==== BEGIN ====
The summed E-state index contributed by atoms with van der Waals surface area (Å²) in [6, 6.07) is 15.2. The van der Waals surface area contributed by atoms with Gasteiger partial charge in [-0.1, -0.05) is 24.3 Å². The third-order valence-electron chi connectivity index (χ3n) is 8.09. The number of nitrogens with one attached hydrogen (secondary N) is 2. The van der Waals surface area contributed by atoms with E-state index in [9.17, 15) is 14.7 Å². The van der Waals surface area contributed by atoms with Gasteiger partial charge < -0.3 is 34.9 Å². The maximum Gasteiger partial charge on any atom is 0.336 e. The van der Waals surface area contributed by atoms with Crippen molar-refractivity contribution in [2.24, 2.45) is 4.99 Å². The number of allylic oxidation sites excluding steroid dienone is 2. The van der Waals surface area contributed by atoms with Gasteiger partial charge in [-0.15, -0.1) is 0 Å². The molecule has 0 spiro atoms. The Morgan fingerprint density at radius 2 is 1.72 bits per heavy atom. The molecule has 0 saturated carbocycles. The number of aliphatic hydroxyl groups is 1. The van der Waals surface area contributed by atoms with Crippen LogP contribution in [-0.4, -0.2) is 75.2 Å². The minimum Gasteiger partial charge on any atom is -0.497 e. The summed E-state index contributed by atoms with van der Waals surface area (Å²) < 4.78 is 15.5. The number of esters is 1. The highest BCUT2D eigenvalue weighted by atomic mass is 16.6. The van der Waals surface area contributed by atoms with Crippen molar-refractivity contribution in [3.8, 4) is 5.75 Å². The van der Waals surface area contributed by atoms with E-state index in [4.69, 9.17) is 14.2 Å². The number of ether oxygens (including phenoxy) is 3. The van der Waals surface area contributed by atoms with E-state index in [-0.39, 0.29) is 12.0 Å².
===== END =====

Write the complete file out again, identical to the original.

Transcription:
The summed E-state index contributed by atoms with van der Waals surface area (Å²) in [6, 6.07) is 15.2. The van der Waals surface area contributed by atoms with Gasteiger partial charge in [-0.1, -0.05) is 24.3 Å². The third-order valence-electron chi connectivity index (χ3n) is 8.09. The number of nitrogens with one attached hydrogen (secondary N) is 2. The van der Waals surface area contributed by atoms with E-state index in [9.17, 15) is 14.7 Å². The van der Waals surface area contributed by atoms with Gasteiger partial charge < -0.3 is 34.9 Å². The maximum Gasteiger partial charge on any atom is 0.336 e. The van der Waals surface area contributed by atoms with Crippen molar-refractivity contribution in [2.24, 2.45) is 4.99 Å². The number of allylic oxidation sites excluding steroid dienone is 2. The van der Waals surface area contributed by atoms with Gasteiger partial charge in [-0.15, -0.1) is 0 Å². The molecule has 0 spiro atoms. The Morgan fingerprint density at radius 2 is 1.72 bits per heavy atom. The molecule has 0 saturated carbocycles. The number of aliphatic hydroxyl groups is 1. The van der Waals surface area contributed by atoms with Crippen LogP contribution in [-0.4, -0.2) is 75.2 Å². The minimum Gasteiger partial charge on any atom is -0.497 e. The summed E-state index contributed by atoms with van der Waals surface area (Å²) < 4.78 is 15.5. The number of esters is 1. The highest BCUT2D eigenvalue weighted by atomic mass is 16.6. The van der Waals surface area contributed by atoms with Crippen molar-refractivity contribution in [3.8, 4) is 5.75 Å². The van der Waals surface area contributed by atoms with E-state index in [4.69, 9.17) is 14.2 Å². The number of ether oxygens (including phenoxy) is 3. The van der Waals surface area contributed by atoms with E-state index in [-0.39, 0.29) is 12.0 Å².